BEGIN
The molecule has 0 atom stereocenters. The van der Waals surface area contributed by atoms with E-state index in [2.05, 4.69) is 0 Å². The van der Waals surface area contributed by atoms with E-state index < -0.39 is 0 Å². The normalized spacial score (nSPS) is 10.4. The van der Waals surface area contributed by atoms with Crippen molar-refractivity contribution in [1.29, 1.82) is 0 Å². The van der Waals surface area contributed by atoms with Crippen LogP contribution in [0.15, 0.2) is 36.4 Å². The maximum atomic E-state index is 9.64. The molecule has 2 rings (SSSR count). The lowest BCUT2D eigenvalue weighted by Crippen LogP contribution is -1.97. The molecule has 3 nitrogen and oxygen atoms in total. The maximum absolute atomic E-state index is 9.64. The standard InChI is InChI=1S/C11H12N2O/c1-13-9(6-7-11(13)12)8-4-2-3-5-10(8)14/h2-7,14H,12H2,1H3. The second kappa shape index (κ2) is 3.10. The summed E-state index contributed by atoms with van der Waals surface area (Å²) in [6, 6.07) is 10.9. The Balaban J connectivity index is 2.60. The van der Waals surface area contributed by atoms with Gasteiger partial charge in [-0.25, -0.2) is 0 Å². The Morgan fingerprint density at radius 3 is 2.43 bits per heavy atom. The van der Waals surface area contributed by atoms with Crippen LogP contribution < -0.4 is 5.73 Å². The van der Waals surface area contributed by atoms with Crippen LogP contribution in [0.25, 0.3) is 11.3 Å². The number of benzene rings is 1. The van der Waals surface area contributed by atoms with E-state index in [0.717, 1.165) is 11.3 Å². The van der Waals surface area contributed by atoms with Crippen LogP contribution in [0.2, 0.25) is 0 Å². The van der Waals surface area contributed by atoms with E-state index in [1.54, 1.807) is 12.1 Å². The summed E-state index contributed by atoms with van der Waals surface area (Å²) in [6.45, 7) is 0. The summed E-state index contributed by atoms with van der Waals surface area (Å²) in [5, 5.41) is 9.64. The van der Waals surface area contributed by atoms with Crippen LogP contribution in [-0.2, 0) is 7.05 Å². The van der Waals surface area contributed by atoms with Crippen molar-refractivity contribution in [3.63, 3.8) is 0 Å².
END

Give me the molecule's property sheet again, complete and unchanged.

The molecule has 0 atom stereocenters. The van der Waals surface area contributed by atoms with E-state index in [2.05, 4.69) is 0 Å². The van der Waals surface area contributed by atoms with E-state index < -0.39 is 0 Å². The normalized spacial score (nSPS) is 10.4. The van der Waals surface area contributed by atoms with Crippen molar-refractivity contribution in [1.29, 1.82) is 0 Å². The van der Waals surface area contributed by atoms with Crippen LogP contribution in [0.15, 0.2) is 36.4 Å². The maximum atomic E-state index is 9.64. The molecule has 2 rings (SSSR count). The lowest BCUT2D eigenvalue weighted by Crippen LogP contribution is -1.97. The molecule has 3 nitrogen and oxygen atoms in total. The maximum absolute atomic E-state index is 9.64. The standard InChI is InChI=1S/C11H12N2O/c1-13-9(6-7-11(13)12)8-4-2-3-5-10(8)14/h2-7,14H,12H2,1H3. The second kappa shape index (κ2) is 3.10. The summed E-state index contributed by atoms with van der Waals surface area (Å²) in [6, 6.07) is 10.9. The Balaban J connectivity index is 2.60. The van der Waals surface area contributed by atoms with Gasteiger partial charge in [-0.25, -0.2) is 0 Å². The Morgan fingerprint density at radius 3 is 2.43 bits per heavy atom. The van der Waals surface area contributed by atoms with Crippen LogP contribution < -0.4 is 5.73 Å². The van der Waals surface area contributed by atoms with Crippen LogP contribution in [0.25, 0.3) is 11.3 Å². The number of benzene rings is 1. The van der Waals surface area contributed by atoms with E-state index in [0.717, 1.165) is 11.3 Å². The van der Waals surface area contributed by atoms with Crippen LogP contribution in [0.2, 0.25) is 0 Å². The van der Waals surface area contributed by atoms with E-state index in [1.54, 1.807) is 12.1 Å². The summed E-state index contributed by atoms with van der Waals surface area (Å²) in [6.45, 7) is 0. The summed E-state index contributed by atoms with van der Waals surface area (Å²) in [5, 5.41) is 9.64. The van der Waals surface area contributed by atoms with Crippen LogP contribution in [-0.2, 0) is 7.05 Å². The van der Waals surface area contributed by atoms with Crippen molar-refractivity contribution in [3.63, 3.8) is 0 Å².